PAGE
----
Fortenza Insecticide Treatment on Soybean Seed

This year a number of soybean seed companies will be switching to Fortenza as their main soybean insecticide treatment. According to Leanne Freitag from Syngenta, Fortenza is a bit weaker on wireworm, and not as strong on soybean aphids as Cruiser was. But we were only getting about 30 days aphid suppression anyway with Cruiser. Fortenza is not a neonic. And it is better on grubs. The benefits of fungicides on soybean seed is well documented.

Phosphorus and Potassium Stratification in No-Till Systems (Written in 2001)

Fields under long-term no-till can experience nutrient stratification. Nutrient stratification is when layers of P and K build up in near the soil surface. Stratification is caused by crop removal of nutrients deeper in the soil without incorporation of fertilizer and crop residues. It can usually be found after 5 years of continuous no-till conditions. The occurrence of nutrient stratification can be verified by taking 2 soil tests from the same area, one in the first 2 inches of soil and the other from 2 to 8 inches. With proper nutrient application methods, the impact of nutrient stratification on yield can be minimized. To avoid a yield-limiting situation, a percentage of the P and K requirement should be applied near the seed row. Because of the low mobility of P and K in the soil, banding is a very efficient method of feeding the crop. Occasional tillage (every 5-6 years) is also an excellent method of reducing stratification layers. (I don’t think much has changed. Perhaps doing some tillage at planting with coulters is mixing nutrients. Only way to know is to do soil testing)

Using your equipment dealer

I recently ran a poll on Twitter asking if you expected your equipment dealer to provide crop recommendations. 313 people voted, with 97% saying No, 3% saying Yes. One grower commented he would rather the dealer focus on providing better training to service managers and tech staff to know units inside and out than learning agronomy. Another commented he would rather rely on a third-party to help with selecting his equipment needs, than using the local dealer. One area I would like to see dealers focus on is improving grower’s understanding of their monitors/gps systems functionality and operation.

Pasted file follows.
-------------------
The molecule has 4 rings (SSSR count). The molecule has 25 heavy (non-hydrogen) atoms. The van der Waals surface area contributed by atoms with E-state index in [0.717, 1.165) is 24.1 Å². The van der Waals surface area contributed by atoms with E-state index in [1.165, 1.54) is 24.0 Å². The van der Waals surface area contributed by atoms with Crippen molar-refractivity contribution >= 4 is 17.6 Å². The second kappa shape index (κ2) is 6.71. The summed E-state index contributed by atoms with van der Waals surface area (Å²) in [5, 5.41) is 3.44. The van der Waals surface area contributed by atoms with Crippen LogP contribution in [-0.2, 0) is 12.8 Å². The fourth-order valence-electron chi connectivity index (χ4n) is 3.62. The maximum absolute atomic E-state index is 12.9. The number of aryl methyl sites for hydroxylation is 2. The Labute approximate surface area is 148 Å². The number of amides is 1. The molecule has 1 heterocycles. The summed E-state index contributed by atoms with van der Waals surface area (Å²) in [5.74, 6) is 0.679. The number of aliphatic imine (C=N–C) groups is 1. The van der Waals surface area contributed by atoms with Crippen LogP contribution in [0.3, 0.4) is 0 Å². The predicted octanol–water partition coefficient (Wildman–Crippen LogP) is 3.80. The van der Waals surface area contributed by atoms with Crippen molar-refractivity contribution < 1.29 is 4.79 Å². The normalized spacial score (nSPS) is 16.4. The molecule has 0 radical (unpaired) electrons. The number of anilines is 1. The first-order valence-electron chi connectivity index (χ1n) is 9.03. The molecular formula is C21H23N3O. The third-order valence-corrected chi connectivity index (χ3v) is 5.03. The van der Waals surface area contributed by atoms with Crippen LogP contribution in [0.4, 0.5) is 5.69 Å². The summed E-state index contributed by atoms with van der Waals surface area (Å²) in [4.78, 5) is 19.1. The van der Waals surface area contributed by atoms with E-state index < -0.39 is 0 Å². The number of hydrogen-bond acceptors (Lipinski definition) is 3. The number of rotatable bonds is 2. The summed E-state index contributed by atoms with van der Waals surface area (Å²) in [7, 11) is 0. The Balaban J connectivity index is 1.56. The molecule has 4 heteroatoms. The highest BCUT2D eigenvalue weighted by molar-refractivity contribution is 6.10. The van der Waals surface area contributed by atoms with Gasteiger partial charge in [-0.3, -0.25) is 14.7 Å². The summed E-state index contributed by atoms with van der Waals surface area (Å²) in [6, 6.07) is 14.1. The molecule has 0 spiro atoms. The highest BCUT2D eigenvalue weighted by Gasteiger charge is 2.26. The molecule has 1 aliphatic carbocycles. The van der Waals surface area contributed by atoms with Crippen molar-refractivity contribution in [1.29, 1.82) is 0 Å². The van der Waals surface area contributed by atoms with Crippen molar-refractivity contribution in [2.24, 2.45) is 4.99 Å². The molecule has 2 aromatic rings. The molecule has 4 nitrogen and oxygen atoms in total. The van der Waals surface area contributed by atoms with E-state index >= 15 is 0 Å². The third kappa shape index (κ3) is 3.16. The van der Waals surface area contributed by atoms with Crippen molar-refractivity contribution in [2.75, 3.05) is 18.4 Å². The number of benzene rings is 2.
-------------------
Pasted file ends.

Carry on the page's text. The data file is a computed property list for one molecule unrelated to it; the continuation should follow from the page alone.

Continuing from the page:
Trying to build soil test values continued

Hearing a few comments from growers and consultants that they are having a tough time building soil test values. In speaking with one CCA, they commented that yield increases due to a build program may be overrated. I disagree in some respects about the overrated part, but agree that growers do seem to have a tough time building soil test values. A few have suggested you need to use organic materials (biosolids, compost, manure etc.) to truly build long term phosphorus and potassium soil test values.

Should I soil test for chloride, cobalt, molybdenum, selenium or silicon?

I posed this question to a lab manager this last week, here is their response;

1)     Chloride – typically we are trying to wash it out of the soil profile from applying Muriate of Potash, which is 40% Cl-, not really an issue, only really test for it when looking at road salt contamination.

2)     Cobalt – labs can test for it, usually extremely low levels, no test for plant availability with reliability.

3)     Molybdenum – required by the crop in extremely small quantities and can test for it, the tests tend not to be extremely accurate because of how low the levels are. Important for nodulation in soybeans.

4)     Selenium – The great lakes basin in naturally low in it. Usually better to use a mineral pack in feed to supplement for it rather than fertilizer for it.

5)     Silicon – 8th most abundant element on the planet, usually part of other minerals as part of silica complex. Plants typical don’t take up much, as a result we don’t test for it.

Have no fear of perfection, you’ll never reach it. - Salvador Dali